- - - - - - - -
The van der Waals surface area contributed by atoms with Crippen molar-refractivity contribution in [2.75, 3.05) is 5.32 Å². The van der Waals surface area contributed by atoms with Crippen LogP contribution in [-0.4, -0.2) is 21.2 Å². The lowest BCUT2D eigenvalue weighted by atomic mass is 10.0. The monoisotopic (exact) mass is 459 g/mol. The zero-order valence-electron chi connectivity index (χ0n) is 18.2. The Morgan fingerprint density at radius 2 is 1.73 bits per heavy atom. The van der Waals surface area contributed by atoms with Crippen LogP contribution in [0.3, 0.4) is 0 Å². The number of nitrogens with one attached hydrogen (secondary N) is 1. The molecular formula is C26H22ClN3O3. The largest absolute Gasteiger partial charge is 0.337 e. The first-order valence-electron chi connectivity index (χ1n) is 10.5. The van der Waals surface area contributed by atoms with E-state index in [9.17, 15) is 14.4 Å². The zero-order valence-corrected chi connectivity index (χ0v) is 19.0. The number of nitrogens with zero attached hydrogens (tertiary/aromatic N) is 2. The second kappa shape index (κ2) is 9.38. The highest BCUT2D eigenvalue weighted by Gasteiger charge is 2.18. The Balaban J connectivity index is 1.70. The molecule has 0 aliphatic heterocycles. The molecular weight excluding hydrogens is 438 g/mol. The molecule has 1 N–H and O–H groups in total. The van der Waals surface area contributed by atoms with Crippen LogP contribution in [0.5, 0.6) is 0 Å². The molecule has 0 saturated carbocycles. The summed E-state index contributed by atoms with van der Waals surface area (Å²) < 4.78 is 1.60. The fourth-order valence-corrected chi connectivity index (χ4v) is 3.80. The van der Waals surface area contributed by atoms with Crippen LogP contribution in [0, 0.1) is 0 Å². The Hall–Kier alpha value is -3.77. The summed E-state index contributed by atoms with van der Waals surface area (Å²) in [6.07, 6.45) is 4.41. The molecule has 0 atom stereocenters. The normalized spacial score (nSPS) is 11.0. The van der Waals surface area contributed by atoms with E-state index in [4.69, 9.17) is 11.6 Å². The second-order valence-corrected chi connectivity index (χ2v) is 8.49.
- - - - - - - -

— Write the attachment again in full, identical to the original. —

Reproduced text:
The van der Waals surface area contributed by atoms with Crippen molar-refractivity contribution in [2.75, 3.05) is 5.32 Å². The van der Waals surface area contributed by atoms with Crippen LogP contribution in [-0.4, -0.2) is 21.2 Å². The lowest BCUT2D eigenvalue weighted by atomic mass is 10.0. The monoisotopic (exact) mass is 459 g/mol. The zero-order valence-electron chi connectivity index (χ0n) is 18.2. The Morgan fingerprint density at radius 2 is 1.73 bits per heavy atom. The van der Waals surface area contributed by atoms with Crippen LogP contribution in [0.3, 0.4) is 0 Å². The number of nitrogens with one attached hydrogen (secondary N) is 1. The molecular formula is C26H22ClN3O3. The largest absolute Gasteiger partial charge is 0.337 e. The first-order valence-electron chi connectivity index (χ1n) is 10.5. The van der Waals surface area contributed by atoms with E-state index in [9.17, 15) is 14.4 Å². The zero-order valence-corrected chi connectivity index (χ0v) is 19.0. The number of nitrogens with zero attached hydrogens (tertiary/aromatic N) is 2. The second kappa shape index (κ2) is 9.38. The highest BCUT2D eigenvalue weighted by Gasteiger charge is 2.18. The Balaban J connectivity index is 1.70. The molecule has 0 aliphatic heterocycles. The molecular weight excluding hydrogens is 438 g/mol. The molecule has 1 N–H and O–H groups in total. The van der Waals surface area contributed by atoms with Crippen LogP contribution in [0.5, 0.6) is 0 Å². The molecule has 0 saturated carbocycles. The summed E-state index contributed by atoms with van der Waals surface area (Å²) < 4.78 is 1.60. The fourth-order valence-corrected chi connectivity index (χ4v) is 3.80. The van der Waals surface area contributed by atoms with Crippen LogP contribution in [0, 0.1) is 0 Å². The Hall–Kier alpha value is -3.77. The summed E-state index contributed by atoms with van der Waals surface area (Å²) in [6.07, 6.45) is 4.41. The molecule has 0 atom stereocenters. The normalized spacial score (nSPS) is 11.0. The van der Waals surface area contributed by atoms with E-state index in [4.69, 9.17) is 11.6 Å². The second-order valence-corrected chi connectivity index (χ2v) is 8.49.